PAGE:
In response to the COVID-19 pandemic and its impact on incarcerated people, COCHS has published proposals including the establishment of federal and state Correctional Health Coordinators and an 1115 Waiver allowing for facilities to be created that specifically serve individuals from correctional institutions.
The national response to the COVID-19 pandemic is exposing life-threatening gaps in the health system’s response for people who are in involved in the criminal justice system. There are large and immediate health risks to people who are incarcerated and correctional officers. In Establishing State and Federal Correctional Health Coordinators to respond to the COVID-19 Pandemic, COCHS proposes that states should establish correctional health coordinators to coordinate the emergency response for incarcerated people.
We believe that the creation of a Correctional Health Coordinator with state and federal coordinating authority could cut across silos. States could move forward immediately to create a Correctional Health Coordinator through funding available in the CARES Act, but new coronavirus relief legislation could establish a leadership role and grant program in HHS that funds new state-level correctional health coordinators.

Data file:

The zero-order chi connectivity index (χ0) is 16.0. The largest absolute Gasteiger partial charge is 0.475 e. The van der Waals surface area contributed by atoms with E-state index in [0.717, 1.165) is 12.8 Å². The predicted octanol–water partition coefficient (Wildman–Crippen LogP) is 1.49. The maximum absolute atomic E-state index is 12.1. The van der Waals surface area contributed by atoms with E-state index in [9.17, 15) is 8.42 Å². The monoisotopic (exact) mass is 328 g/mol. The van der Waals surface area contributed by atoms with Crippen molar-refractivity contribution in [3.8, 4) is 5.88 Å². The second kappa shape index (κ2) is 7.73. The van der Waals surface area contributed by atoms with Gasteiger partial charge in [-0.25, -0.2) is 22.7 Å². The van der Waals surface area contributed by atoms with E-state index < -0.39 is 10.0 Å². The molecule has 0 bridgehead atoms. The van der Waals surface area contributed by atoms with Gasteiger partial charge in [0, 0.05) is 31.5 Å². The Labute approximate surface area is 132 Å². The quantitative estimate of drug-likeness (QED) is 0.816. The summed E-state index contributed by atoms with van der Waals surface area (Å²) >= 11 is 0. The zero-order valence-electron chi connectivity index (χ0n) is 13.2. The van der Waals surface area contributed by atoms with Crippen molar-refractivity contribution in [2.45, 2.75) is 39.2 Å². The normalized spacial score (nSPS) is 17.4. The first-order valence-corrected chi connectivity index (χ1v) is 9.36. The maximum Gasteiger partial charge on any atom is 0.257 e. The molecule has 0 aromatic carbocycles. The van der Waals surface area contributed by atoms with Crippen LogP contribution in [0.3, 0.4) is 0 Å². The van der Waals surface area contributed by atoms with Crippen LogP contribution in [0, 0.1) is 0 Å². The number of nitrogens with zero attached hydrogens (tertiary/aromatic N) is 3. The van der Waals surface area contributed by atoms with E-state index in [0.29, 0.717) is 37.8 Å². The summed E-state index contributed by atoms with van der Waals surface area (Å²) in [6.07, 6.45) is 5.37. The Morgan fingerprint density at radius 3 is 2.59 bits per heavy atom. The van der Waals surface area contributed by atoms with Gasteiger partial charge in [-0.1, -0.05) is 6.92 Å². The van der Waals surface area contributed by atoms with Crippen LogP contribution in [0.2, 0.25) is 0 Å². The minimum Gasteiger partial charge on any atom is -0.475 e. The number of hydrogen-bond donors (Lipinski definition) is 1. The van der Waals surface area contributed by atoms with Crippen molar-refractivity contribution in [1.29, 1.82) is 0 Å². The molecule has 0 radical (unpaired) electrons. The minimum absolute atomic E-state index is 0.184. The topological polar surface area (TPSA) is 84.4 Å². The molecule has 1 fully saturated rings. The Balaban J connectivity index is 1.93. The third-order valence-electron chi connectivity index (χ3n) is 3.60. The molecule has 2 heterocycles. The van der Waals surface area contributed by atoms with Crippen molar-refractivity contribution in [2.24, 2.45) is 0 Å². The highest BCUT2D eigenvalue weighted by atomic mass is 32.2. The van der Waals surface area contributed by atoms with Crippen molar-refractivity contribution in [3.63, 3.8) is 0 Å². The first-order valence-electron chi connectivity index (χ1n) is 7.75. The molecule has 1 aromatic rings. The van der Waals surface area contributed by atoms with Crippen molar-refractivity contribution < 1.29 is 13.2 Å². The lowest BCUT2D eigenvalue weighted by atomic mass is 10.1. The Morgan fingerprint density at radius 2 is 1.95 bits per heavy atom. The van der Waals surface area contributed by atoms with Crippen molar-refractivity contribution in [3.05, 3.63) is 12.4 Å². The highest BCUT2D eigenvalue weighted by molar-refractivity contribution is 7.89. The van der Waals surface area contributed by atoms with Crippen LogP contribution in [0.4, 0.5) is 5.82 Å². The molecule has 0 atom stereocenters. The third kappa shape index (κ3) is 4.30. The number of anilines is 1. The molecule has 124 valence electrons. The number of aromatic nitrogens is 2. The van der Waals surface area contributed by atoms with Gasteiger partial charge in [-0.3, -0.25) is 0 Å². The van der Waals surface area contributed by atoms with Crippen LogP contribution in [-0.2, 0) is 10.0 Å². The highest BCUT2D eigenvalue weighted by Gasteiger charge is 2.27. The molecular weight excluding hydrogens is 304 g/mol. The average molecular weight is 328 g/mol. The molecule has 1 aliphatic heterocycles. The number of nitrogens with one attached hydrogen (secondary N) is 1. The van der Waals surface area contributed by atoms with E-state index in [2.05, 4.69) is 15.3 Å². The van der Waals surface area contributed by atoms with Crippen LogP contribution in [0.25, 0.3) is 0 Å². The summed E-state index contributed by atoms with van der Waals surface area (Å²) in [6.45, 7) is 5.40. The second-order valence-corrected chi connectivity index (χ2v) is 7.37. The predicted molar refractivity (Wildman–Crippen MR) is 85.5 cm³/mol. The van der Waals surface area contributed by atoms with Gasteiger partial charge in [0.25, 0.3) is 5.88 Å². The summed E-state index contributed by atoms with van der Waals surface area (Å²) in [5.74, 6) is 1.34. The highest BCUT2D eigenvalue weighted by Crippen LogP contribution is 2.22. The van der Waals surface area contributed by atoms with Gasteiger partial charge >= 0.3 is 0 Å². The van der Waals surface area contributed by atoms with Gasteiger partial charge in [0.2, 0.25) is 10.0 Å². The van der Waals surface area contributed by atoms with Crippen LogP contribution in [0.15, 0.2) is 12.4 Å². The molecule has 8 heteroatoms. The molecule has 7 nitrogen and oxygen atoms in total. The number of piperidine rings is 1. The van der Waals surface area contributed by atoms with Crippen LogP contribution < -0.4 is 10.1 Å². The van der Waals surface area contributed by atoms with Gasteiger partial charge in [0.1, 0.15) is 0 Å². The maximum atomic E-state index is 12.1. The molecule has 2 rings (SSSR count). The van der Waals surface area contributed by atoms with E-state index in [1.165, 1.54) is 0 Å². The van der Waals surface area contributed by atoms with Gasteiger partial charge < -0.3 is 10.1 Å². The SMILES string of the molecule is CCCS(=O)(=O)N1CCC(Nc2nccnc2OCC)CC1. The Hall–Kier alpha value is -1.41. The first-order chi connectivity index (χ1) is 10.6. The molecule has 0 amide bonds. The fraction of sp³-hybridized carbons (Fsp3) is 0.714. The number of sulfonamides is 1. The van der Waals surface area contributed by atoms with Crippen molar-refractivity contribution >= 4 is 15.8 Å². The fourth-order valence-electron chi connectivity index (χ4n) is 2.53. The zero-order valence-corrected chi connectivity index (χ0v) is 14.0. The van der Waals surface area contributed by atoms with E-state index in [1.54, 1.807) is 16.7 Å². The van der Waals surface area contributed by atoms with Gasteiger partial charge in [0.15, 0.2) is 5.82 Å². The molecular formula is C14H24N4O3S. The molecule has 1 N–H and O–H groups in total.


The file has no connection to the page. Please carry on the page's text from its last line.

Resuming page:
As COVID-19 spreads throughout correctional facilities, there will be an urgent need for inpatient care of patients who develop serious complications. Over half of incarcerated people have a serious physical or behavioral health problem and many are over 60 years old.
Policymakers have specific tools available to them during a National Emergency declared by the president. Under section 1135 of the Social Security Act, the Health and Human Services Secretary may temporarily waive certain Medicare, Medicaid and CHIP requirements at the request of states.
On March 20, COCHS disseminated a policy brief (Addressing the Needs of Justice-Involved People During the COVID-19 Pandemic: An 1135 Waiver Approach) suggesting an 1135 waiver that provides guidance on how such waivers may offer potential solutions to the issue of accessing inpatient levels of care for incarcerated patients.